With the average cost of a 30-second spot exceeding $5 million, Sunday's Super Bowl came and went with the promise of the year's most epic ad campaigns able to be contained by the small screen. But with the reputation of some of the world's biggest brands on the line, how do these impossibly expensive plugs compare to, let's say, the commercials seen during your local high school's student news broadcast?
To determine if these major advertisers got their money's worth, let's take a look at how this year's Super Bowl 52 commercials stack up to those featured during Wando High School's most recent episode of Tribe Talk – including Charleston's own clothier, ShepGear.
Beginning with a screenshot of the familiar Google search bar, ShepGear's commercial spot comes at the halfway point of Tribe Talk. Fans and detractors of shows such as Southern Charm and RelationShep will likely recognize this clothing line as the creation of local reality TV star Shep Rose.
Rose is noticeably absent from the commercial and instead Tribe Talk viewers are soon treated to multiple shots of the brand's signature line of caps emblazoned with the American flag. We are then introduced to a lineup of student models rocking “DAD BOD” T-shirts. While those of us long past the bloom of youth may feel a sting of resentment to see a group of fit, smiling youths wearing shirts that say “DAD BOD,” we all know that time and slowing metabolisms catch up with us all.
With that brief and tastefully filmed commercial out of the way, let's see what the world's greatest ad agencies could learn from Tribe Talk.
Ram Trucks misfire
The first thing that ShepGear and the other Tribe Talk commercial spots get right is managing not to desecrate the spirit and legacy of a Civil Rights leader to sell pickup trucks. While this might seem like an incredibly low bar to set, no one told the folks at Ram Trucks.
Played over images of muddy high school football players and rain soaked rescue workers, the ad features Dr. Martin Luther King Jr.'s famous “Drum Major Instinct” sermon. Delivered 50 years ago to the day, King's message of service is given central focus in the commercial. But what the ad leaves out of King's sermon has drawn considerable and immediate backlash.
“Now the presence of this instinct explains why we are so often taken by advertisers. You know, those gentlemen of massive verbal persuasion,” King said, referring to the inclination to seek greatness through material possessions. “And they have a way of saying things to you that kind of gets you into buying. In order to be a man of distinction, you must drink this whiskey. In order to make your neighbors envious, you must drive this type of car. In order to be lovely to love you must wear this kind of lipstick or this kind of perfume. And you know, before you know it, you're just buying that stuff. That's the way the advertisers do it.”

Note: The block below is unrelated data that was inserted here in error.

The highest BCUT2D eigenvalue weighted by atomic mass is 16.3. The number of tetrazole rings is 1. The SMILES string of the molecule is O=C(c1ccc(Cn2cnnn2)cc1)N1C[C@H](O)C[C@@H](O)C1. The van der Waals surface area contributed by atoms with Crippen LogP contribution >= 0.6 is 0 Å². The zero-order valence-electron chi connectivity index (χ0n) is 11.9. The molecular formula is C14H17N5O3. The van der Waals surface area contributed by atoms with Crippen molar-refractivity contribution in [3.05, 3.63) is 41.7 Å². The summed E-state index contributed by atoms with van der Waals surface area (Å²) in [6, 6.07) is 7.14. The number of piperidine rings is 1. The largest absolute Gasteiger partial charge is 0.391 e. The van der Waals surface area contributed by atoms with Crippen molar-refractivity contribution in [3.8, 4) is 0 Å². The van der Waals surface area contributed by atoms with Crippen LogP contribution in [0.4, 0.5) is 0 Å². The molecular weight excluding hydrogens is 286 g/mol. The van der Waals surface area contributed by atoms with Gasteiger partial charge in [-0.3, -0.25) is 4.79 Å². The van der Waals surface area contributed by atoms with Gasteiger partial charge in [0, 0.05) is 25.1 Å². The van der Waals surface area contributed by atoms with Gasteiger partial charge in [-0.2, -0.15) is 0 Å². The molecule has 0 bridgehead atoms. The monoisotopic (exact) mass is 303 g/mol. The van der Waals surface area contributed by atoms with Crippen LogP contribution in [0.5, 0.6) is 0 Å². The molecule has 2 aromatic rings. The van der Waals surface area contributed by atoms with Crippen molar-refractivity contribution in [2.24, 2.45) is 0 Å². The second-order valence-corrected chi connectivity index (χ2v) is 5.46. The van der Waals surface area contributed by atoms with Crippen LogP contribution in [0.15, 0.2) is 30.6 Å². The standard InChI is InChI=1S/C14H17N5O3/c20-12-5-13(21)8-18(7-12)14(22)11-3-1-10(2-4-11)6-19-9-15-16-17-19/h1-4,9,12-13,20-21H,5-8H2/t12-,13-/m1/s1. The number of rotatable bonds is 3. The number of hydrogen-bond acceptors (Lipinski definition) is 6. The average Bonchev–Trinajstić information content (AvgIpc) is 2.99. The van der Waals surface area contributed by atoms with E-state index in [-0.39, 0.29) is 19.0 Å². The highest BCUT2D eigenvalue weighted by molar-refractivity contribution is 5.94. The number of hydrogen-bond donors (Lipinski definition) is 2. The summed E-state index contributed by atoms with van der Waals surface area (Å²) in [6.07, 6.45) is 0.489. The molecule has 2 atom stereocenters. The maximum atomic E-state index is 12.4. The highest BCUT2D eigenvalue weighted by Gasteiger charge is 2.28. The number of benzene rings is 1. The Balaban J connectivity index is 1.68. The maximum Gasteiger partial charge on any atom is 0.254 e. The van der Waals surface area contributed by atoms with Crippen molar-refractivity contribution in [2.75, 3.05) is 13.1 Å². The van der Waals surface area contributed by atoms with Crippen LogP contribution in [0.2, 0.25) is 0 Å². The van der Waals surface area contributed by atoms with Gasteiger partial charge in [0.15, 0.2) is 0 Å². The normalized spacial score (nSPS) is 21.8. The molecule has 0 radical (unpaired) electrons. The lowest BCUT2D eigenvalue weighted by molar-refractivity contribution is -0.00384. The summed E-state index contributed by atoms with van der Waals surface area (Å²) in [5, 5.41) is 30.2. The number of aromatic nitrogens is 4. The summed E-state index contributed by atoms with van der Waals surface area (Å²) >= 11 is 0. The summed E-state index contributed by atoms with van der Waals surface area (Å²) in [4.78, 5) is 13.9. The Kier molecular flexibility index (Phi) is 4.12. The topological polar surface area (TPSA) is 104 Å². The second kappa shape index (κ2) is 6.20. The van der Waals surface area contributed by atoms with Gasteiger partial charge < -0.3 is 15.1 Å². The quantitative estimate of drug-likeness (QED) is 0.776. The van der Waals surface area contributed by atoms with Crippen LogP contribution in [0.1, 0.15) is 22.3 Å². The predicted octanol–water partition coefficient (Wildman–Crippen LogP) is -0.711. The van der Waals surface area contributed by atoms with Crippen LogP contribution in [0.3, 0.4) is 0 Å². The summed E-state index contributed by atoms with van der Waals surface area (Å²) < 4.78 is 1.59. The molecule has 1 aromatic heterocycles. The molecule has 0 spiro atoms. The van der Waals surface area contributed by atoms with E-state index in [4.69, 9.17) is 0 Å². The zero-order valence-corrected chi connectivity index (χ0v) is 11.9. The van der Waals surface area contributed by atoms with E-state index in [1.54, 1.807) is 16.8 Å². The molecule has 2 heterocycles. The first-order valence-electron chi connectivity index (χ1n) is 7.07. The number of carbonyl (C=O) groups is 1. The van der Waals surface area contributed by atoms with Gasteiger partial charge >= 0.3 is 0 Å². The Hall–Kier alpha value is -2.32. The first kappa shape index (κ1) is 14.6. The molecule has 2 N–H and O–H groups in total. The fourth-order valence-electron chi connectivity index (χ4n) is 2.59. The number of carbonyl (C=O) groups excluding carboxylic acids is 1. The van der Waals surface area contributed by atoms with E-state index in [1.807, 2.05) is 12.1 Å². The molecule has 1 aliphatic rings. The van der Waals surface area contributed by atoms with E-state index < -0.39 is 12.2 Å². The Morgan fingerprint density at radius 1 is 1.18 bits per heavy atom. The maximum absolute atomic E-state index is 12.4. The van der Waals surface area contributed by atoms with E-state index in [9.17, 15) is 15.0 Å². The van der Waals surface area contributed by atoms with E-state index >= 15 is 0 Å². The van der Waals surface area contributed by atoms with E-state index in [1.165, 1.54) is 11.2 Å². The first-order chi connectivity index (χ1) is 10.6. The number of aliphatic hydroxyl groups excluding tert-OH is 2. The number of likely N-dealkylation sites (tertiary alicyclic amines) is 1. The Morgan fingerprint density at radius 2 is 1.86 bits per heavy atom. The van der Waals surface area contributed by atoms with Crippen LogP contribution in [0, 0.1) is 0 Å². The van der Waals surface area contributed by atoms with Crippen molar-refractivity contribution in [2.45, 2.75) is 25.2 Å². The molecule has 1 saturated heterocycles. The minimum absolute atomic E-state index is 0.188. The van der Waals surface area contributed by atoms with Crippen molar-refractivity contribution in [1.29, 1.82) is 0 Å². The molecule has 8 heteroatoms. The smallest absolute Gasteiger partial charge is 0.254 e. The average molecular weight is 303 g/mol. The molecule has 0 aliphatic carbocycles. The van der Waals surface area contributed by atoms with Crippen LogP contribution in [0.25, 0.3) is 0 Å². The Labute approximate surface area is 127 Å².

So with this in mind, it's plain to see that one of the many mistakes made by the Ram ad agency was pulling select lines from a speech that argues against the very basis for their entire profession.
Meanwhile, Tribe Talk's ad for ShepGear manages to avoid any voice-overs from Gandhi, Mandela, or history's other great thinkers, and simply shows you that you can order clothes online. Let this serve as a good reminder that sometimes what you leave out of your commercial is just as important as what you put in.
What is Febreze up to?
Another thing that Tribe Talk gets right is their ability to exclude any mention of bowel movements from their program.
Now, not to be prudish, but Febreze's Super Bowl spot manages to somehow miss the scatological mark. Clocking in at around one minute, the commercial introduces viewers to Dave, an average-looking young man who informs us that his “bleep don't stink.” Appearing on screen as talking heads, Dave's parents and those from his past appear in this faux documentary to corroborate his story, assuring us that Dave's odorless movements have brightened the lives of all those he's encountered.
As a kicker, the commercial wraps up with Dave curiously studying a bottle of Febreze as he stands in a bathroom. This product is not for you, Dave. It is for other, lowlier humans, dragged down by our own fecal shortcomings.
Diet Coke presents a poor case for a new generation
In order to promote their new line of Diet Coke flavors, the ad team decided to keep things simple. Posed before a bright yellow brick wall, viewers are met by a young spokeswoman. Her initial pitch is cut short as she takes a sip of a mango Diet Coke and falls victim to the rhythm.
As she dances with all the listless, dead-eyed spirit of an overly medicated barista, it's hard not to compare this young woman to the vibrant youth on display during the ads featured on Tribe Talk.
Whether they are promoting clothing or simply trying to warn their fellow students of the perils of being late for class, these students actually move and speak like people who aren't suffering from a melatonin imbalance. And for that, and the reasons pointed out before, they deserve some credit – and maybe a few million bucks to produce an ad for next year's big game.